The day usually starts a little before 5 a.m. at the Lake Norman YMCA in Cornelius. That’s when Javet Wilson arrives and unlocks the doors. Although the branch doesn’t officially open during the week until 5:30, Wilson usually lets the first wave of pre-dawn guests inside about 15 minutes early. Most of them are there to squeeze in a workout or swim some laps before heading to work. Wilson says that over time he and the other early birds have developed a special relationship. “I know most of them by name,” he says, “and I always greet them with a smile.” Spend any time at the Lake Norman YMCA, which celebrates its 45th anniversary this year, and you’ll discover just how many special relationships exist there, and what an important resource it is for the community. The branch, one of just two locations in the Unites States situated on the water, employs about 250 people and has nearly 8,000 members. In addition to health and fitness facilities and classes, the Lake Norman YMCA offers childcare, preschool and middle school programs, organized sports activities, and social services, such as literacy camps. But more than that, the branch is where folks of all ages, races, and socioeconomic backgrounds can find support and connect with others. “This is just a special place,” says Ben Pinegar, who started as the new executive director last summer. “We’ve served the Lake Norman community for 45 years, and now we’re looking to the future and what we can do next. Thankfully we have a lot of people here who are passionate and believe in what we do.”
Setting a Precedent It was that same passion that helped launch the Lake Norman YMCA [originally called North Meck YMCA] in 1969. A group of residents had gathered over their shared concern that there was a lack of organized recreational programs for local kids, says Lawrence Kimbrough, one of the original founders. Granted, there weren’t that many kids or families in the area then—the lake had just been created in 1963—but that was slowly starting to change as more people moved to the area. At the time, Kimbrough, a Davidson native, was working at Piedmont Bank and Trust Co. (now Fifth Third Bank). Kimbrough and his boss, John Tate Jr., along with other local business leaders, including Burl Naramore, who owned a fabrics company across the street from what is today Brickhouse Tavern, as well as Bob Stone, a local insurance salesman, started brainstorming about what kind of recreational facility they could create. They soon brought in other community leaders, including Richie King, then a math professor at Davidson College, and Robert Cashion, whose family started Cashion’s Grocery. “The group’s enthusiasm was infectious,” says King, who retired from Davidson College in 2002. After much discussion, the group decided their best bet was to open a local branch of the YMCA of Greater Charlotte. North Meck YMCA was founded in 1969, operating out of the local American Legion building and using facilities at Davidson College and Davidson and Cornelius Elementary Schools, says Allison Phillips, Lake Norman YMCA’s marketing coordinator The new location immediately set some precedents. First, women were allowed, even though some branches within the Charlotte area were still men only. Second, the North Meck YMCA was one of the first organizations in the community that was desegregated from the day it opened, says Phillips. During these early years, North Meck YMCA’s founders, as well as Donald Punch, the first executive director, had to overcome the area’s still tenuous race relations, as well as the rural white community’s preconceived belief that the YMCA was an organization for African Americans in urban areas and not for white families, says Phillips. While the founders were thrilled with what they had accomplished, they also wanted the North Meck YMCA to have its own dedicated facility. According to Kimbrough, the group hit the jackpot when W. Taylor Blackwell, editor of the now-defunct Mecklenburg Gazette newspaper, discovered that Duke Energy had some property along the shore of Lake Cornelius, a small body of water separated by I-77 from Lake Norman, that would be a perfect location. According to Phillips, Duke Energy donated the land for the new facility. The National Guard 30th Engineering Company built a dike and pumped water back over to Lake Norman to drain the construction site. But now that the founders had a location, they needed to raise the funds to build the new facility, which proved to be a challenge. “Unlike today, the grassroots movement to raise money for construction were nickel and dime efforts by members of the community,” says Phillips. “In the rural areas of Davidson and Cornelius, families did not have large amounts of savings or discretionary income to make sizable donations.” Nonetheless, the founders continued in their fundraising efforts, and construction started in 1974. The North Meck YMCA opened the following year, and the facility included a pool, which is still open today, and a basketball gym.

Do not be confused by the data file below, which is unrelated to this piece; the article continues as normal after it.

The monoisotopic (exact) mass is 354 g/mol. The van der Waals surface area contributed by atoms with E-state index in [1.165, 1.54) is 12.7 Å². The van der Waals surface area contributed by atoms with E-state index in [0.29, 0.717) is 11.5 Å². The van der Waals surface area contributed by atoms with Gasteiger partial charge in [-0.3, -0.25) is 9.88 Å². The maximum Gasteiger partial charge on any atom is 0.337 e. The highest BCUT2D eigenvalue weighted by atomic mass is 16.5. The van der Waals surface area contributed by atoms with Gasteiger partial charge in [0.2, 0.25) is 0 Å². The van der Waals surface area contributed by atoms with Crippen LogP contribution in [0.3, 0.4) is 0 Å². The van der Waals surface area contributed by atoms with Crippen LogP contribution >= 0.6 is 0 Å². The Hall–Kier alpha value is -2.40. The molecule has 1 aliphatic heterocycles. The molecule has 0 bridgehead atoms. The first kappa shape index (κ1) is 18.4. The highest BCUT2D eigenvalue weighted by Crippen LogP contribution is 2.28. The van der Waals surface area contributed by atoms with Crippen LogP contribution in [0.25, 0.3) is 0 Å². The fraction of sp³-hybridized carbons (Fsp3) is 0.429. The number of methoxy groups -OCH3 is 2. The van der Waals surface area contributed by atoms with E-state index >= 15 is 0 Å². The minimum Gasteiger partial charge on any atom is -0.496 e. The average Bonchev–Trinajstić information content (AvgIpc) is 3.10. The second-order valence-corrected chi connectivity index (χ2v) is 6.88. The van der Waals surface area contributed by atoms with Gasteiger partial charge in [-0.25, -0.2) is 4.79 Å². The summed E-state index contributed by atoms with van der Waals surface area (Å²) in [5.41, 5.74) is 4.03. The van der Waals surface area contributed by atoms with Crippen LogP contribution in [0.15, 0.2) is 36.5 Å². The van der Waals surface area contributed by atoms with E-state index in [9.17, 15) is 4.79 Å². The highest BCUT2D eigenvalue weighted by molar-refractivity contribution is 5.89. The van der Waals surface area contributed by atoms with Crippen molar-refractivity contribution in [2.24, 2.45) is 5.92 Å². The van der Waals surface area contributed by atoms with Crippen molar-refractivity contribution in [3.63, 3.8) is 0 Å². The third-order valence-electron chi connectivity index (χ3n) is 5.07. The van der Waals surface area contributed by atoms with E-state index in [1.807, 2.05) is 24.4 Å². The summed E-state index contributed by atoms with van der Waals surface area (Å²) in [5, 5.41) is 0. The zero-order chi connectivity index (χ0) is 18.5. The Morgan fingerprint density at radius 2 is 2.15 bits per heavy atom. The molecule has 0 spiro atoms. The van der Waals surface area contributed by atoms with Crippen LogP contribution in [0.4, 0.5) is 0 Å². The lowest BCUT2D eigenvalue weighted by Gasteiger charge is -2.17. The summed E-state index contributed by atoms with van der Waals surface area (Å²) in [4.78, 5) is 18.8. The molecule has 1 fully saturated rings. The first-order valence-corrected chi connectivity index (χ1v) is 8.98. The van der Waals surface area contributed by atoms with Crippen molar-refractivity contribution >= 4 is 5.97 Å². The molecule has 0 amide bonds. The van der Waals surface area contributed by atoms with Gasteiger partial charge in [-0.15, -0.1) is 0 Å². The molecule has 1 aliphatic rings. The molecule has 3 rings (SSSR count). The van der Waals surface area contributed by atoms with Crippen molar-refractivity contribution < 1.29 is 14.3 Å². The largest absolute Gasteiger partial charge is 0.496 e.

A Sense of Caring Over the years the branch, which was renamed Lake Norman YMCA in 1989, continued to grow. Today it’s an expansive 80,000-square-foot, two-story building, with state-of-the-art exercise equipment, multiple studios, gymnastics center, indoor and outdoor pools, tennis courts, sports fields, and a waterfront beach and pavilion area with inflatable slides as well as boats and canoes. Jen Riordan says the lake access area is one of her favorite parts of the branch. As Lake Norman YMCA’s health and wellness director, Riordan oversees some 300 group exercise classes and conducts personal training sessions. She also develops and manages new fitness programs, including standup paddleboard classes, which she started last summer at the waterfront area. “It’s a great way to promote health and wellness while getting people out on the lake,” she says. “Coming up with innovative new programs that keep us on the forefront of fitness is what I most enjoy about my job, and it keeps me busy.” Erik Walsingham also knows all about staying busy. He’s the sports and gymnastics senior program director and oversees nearly 100 different classes, including gymnastics, soccer, basketball, and flag football. About 1,000 kids, between the ages of 2 and 14, participate in the various classes and programs each week. “Every day is different, and it’s a lot of work that involves putting out a lot of little fires,” Walsingham says. “But I’m fortunate that I get to do fun hands-on activities. I mean, how cool is it that my job is to run around with 4 year olds and do gymnastics.” While the people who work at the Lake Norman YMCA say that, similar to nearly any organization, there are challenges and headaches, they also stress that their jobs mean far more to them than just a paycheck. “I have to be on all the time,” says membership director Marcy Weiner. “Even if I’ve had a rough day, I still need to come in with a smile on my face and be on for those members, which can be a challenge.” At the same time, Weiner says her job’s greatest pleasure is connecting with members. “I’ve been here almost 11 years, and during that time I’ve really developed strong relationships with people. I listen to their concerns, whether it’s for moral support or to assist someone who is struggling physically, and do everything I can to help. It’s very satisfying to know I’m making a difference.” And the connectivity and support work both ways. Wilson, who will likely be greeting members tomorrow morning as he unlocks the doors, says his longtime career in the printing industry was cut short when he was laid off four years ago. He was desperately looking for work when he found a job at the Lake Norman YMCA. He started out part time, refereeing baseball and basketball games, and now his responsibilities include fitness and membership services. “I love it,” he says. “This job and the people I work with mean so much to me.” Judy McGinnis can relate. She’s Wilson’s nighttime counterpart, and locks up at closing time. McGinnis started as a volunteer with the Lake Norman YMCA when she moved to Davidson from Pennsylvania about 13 years ago. “When I first started, I didn’t know a lot of people,” she says. “Whenever I went out I felt pretty anonymous. But after I started working at the Y that began to change.” McGinnis says not only did the YMCA give her some much-needed social connections, it also gave her a sense of belonging, especially when one of her family members back in Pennsylvania had a serious health scare. McGinnis says her coworkers immediately came to her aid, and helped her get an airline ticket back home and a ride to the airport. “They took care of everything,” she says. “My whole outlook on my job changed after that. I knew that these people really cared. And I think that more than anything, that sense of caring is what the YMCA brings to the community.”